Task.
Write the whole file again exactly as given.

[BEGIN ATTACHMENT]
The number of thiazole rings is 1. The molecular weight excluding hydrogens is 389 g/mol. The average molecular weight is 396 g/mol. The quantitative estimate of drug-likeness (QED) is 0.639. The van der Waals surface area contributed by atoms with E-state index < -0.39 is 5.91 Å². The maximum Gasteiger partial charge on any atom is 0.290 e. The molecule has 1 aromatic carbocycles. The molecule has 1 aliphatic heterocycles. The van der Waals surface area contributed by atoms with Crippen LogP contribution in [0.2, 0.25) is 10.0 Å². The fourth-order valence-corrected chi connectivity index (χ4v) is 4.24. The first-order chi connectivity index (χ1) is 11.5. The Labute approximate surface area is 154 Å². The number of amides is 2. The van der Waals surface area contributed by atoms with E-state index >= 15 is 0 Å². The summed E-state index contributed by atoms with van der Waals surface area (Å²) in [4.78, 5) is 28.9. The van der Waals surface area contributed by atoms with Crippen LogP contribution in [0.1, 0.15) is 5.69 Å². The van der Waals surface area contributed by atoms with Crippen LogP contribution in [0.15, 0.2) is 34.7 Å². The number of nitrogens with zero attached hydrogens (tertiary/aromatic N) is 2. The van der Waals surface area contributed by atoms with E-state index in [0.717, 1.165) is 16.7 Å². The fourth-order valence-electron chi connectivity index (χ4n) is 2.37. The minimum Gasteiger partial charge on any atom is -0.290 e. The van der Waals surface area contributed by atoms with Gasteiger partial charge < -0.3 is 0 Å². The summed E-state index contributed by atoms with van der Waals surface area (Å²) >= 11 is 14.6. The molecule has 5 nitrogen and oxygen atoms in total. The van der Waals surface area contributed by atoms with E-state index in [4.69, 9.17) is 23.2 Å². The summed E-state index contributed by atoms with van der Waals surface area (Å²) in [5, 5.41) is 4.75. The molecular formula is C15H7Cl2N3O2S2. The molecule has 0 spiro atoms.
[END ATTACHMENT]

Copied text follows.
The number of thiazole rings is 1. The molecular weight excluding hydrogens is 389 g/mol. The average molecular weight is 396 g/mol. The quantitative estimate of drug-likeness (QED) is 0.639. The van der Waals surface area contributed by atoms with E-state index < -0.39 is 5.91 Å². The maximum Gasteiger partial charge on any atom is 0.290 e. The molecule has 1 aromatic carbocycles. The molecule has 1 aliphatic heterocycles. The van der Waals surface area contributed by atoms with Crippen LogP contribution in [0.2, 0.25) is 10.0 Å². The fourth-order valence-corrected chi connectivity index (χ4v) is 4.24. The first-order chi connectivity index (χ1) is 11.5. The Labute approximate surface area is 154 Å². The number of amides is 2. The van der Waals surface area contributed by atoms with E-state index >= 15 is 0 Å². The summed E-state index contributed by atoms with van der Waals surface area (Å²) in [4.78, 5) is 28.9. The van der Waals surface area contributed by atoms with Crippen LogP contribution in [0.1, 0.15) is 5.69 Å². The van der Waals surface area contributed by atoms with Crippen LogP contribution in [0.15, 0.2) is 34.7 Å². The number of nitrogens with zero attached hydrogens (tertiary/aromatic N) is 2. The van der Waals surface area contributed by atoms with E-state index in [0.717, 1.165) is 16.7 Å². The fourth-order valence-electron chi connectivity index (χ4n) is 2.37. The minimum Gasteiger partial charge on any atom is -0.290 e. The van der Waals surface area contributed by atoms with Gasteiger partial charge < -0.3 is 0 Å². The summed E-state index contributed by atoms with van der Waals surface area (Å²) >= 11 is 14.6. The molecule has 5 nitrogen and oxygen atoms in total. The van der Waals surface area contributed by atoms with E-state index in [4.69, 9.17) is 23.2 Å². The summed E-state index contributed by atoms with van der Waals surface area (Å²) in [5, 5.41) is 4.75. The molecular formula is C15H7Cl2N3O2S2. The molecule has 0 spiro atoms.